CCS Bard Hessel Museum

As an undergraduate, I took a survey course in art since 1945. The course followed a predictable, almost teleological progression, as Abstract Expressionism was succeeded by Color Field painting, Pop, Minimalism, Conceptualism, and . . . and then, sometime in the ’70s, everything fell apart. Suddenly, just as the course was coming to an end, just as we were breaking upon the present, the satisfactions of identifiable stylistic and intellectual currents wore out. Our professor characterized this moment as one of pluralism, introducing it as the consequence of our contemporary condition (postmodernism in its “weak” sense, as opposed to the “strong” version associated with Pictures artists, etc., a subject left out of this course’s purview). And pluralism was a big downer.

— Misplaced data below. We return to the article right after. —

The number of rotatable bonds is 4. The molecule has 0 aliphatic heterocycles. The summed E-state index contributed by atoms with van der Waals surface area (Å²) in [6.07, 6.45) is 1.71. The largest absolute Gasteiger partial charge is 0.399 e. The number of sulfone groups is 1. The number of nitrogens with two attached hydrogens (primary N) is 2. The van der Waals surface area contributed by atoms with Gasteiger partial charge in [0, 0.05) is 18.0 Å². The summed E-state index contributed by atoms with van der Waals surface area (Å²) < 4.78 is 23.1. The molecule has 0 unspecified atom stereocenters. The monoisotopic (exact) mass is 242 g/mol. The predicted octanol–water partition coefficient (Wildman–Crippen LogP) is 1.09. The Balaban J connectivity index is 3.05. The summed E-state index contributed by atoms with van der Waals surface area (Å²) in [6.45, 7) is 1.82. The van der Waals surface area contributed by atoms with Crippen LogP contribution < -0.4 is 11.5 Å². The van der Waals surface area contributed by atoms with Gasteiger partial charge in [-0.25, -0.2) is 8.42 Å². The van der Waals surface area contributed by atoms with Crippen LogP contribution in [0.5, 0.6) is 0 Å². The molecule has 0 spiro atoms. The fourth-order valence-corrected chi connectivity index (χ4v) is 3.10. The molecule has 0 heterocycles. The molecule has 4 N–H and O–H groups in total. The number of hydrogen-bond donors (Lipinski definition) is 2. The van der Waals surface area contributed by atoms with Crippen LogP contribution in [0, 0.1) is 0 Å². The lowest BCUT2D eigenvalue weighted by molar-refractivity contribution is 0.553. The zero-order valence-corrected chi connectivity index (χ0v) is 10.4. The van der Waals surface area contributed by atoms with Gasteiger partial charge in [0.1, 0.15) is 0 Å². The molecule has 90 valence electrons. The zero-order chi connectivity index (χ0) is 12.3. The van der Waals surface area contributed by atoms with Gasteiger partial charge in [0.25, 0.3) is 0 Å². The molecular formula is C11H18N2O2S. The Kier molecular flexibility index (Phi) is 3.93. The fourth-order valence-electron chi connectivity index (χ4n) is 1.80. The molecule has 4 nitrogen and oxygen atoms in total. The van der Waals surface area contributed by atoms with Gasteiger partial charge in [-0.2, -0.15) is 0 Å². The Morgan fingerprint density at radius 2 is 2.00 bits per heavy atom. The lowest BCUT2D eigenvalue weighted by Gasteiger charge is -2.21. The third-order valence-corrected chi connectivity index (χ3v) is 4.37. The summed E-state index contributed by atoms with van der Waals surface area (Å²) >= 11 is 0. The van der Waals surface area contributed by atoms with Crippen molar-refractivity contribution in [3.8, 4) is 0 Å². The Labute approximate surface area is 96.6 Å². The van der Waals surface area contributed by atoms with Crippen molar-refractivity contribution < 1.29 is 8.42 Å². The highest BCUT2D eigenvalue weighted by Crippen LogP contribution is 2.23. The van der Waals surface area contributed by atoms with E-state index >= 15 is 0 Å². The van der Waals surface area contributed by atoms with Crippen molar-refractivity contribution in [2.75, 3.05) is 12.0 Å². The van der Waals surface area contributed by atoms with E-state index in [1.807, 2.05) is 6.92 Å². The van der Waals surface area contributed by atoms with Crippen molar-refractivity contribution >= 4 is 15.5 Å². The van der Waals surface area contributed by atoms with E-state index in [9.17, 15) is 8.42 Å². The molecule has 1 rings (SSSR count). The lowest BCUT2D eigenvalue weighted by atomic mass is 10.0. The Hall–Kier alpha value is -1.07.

“A/drift,” an “exhibition-as-allegory” in the words of its curator, Joshua Decter, cast a wide net in what seems like an

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